In a letter to President Ashraf Ghani, of which Ariana News obtained a copy, Blinken said that proposals currently on the table reflect some of the ideas under consideration but “even with the continuation of financial assistance from the United States to your forces after an American military withdrawal, I am concerned that the security situation will worsen and that the Taliban could make rapid territorial gains.”
Blinken also called on Ghani to “positively consider” the proposal that US peace envoy Zalmay Khalilzad will share with him and that the Afghan president works with the Chairman of the High Council for National Reconciliation Abdullah Abdullah, former president Hamid Karzai and Adbul Rasul Sayyaf, an Afghan politician.
On this note, he said such a “group of four” would present a united front.
Blinken also stated that Washington intends to ask the United Nations to convene a meeting for Foreign Ministers and envoys from Russia, China, Pakistan, Iran, India and the US to discuss a unified approach to supporting peace in Afghanistan.
“It is my belief that these countries share an abiding common interest in a stable Afghanistan and must work together if we are to succeed.”
He said Khalilzad has been asked to prepare and share with Ghani and the Taliban leaders written proposals aimed at accelerating discussions on a negotiated settlement and ceasefire.
However, he pointed out that although Washington has “not yet completed our review of the way ahead, we have reached an initial conclusion that the best way to advance our shared interest is to do all we can to accelerate peace talks and to bring all parties into compliance with their commitments”.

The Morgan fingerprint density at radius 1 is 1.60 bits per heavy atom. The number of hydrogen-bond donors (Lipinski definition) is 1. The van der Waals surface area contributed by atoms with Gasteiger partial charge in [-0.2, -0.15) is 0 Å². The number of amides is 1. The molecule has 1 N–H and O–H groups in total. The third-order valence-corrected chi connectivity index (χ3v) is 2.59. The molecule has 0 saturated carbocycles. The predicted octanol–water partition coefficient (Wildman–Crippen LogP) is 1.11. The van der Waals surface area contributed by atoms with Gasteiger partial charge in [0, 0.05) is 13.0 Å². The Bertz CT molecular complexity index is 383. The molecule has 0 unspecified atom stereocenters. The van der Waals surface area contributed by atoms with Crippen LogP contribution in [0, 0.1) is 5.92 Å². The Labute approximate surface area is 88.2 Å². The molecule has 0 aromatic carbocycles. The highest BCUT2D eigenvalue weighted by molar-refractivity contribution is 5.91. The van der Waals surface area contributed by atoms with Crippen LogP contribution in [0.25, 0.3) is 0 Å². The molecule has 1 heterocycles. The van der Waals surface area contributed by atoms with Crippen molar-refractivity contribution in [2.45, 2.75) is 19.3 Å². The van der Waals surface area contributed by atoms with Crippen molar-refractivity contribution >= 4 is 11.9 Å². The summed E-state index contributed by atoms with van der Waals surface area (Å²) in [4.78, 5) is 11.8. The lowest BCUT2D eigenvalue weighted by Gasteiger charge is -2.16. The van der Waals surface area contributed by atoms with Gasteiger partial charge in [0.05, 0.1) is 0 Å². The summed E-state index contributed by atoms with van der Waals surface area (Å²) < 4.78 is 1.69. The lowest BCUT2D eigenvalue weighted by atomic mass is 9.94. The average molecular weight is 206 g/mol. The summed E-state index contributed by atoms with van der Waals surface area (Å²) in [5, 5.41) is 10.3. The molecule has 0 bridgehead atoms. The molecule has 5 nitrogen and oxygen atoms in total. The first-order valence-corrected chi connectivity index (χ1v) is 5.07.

He said the roadmap outlined for the peace process will enable the Republic and the Taliban to develop the foundational principles that will guide Afghanistan’s future constitutional and governing arrangements; a roadmap to a new and inclusive government; and the terms of a permanent and comprehensive ceasefire.
He said to Ghani: “I urge you to develop constructive positions on these written proposals to discuss with Ambassador Khalilzad.”
Blinken also stated that Washington will ask Turkey to host a senior-level meeting of both sides in the coming weeks to finalize a peace agreement.
“I urge you or your authoritative designees to join other representatives of the Islamic Republic in this meeting,” he said to Ghani.
Blinken did however say that Washington shares Ghani’s view that every effort must be made to reduce the violence in Afghanistan. He said these high levels of violence “are exacting an unacceptable toll on the Afghan people and deeply undermining efforts to achieve peace.”
“We have prepared a revised proposal for a 90-day Reduction-in-Violence, which is intended to prevent a Spring Offensive by the Taliban and to coincide with our diplomatic efforts to support a political settlement between the parties.
“I urge you to positively consider the proposal…” he said.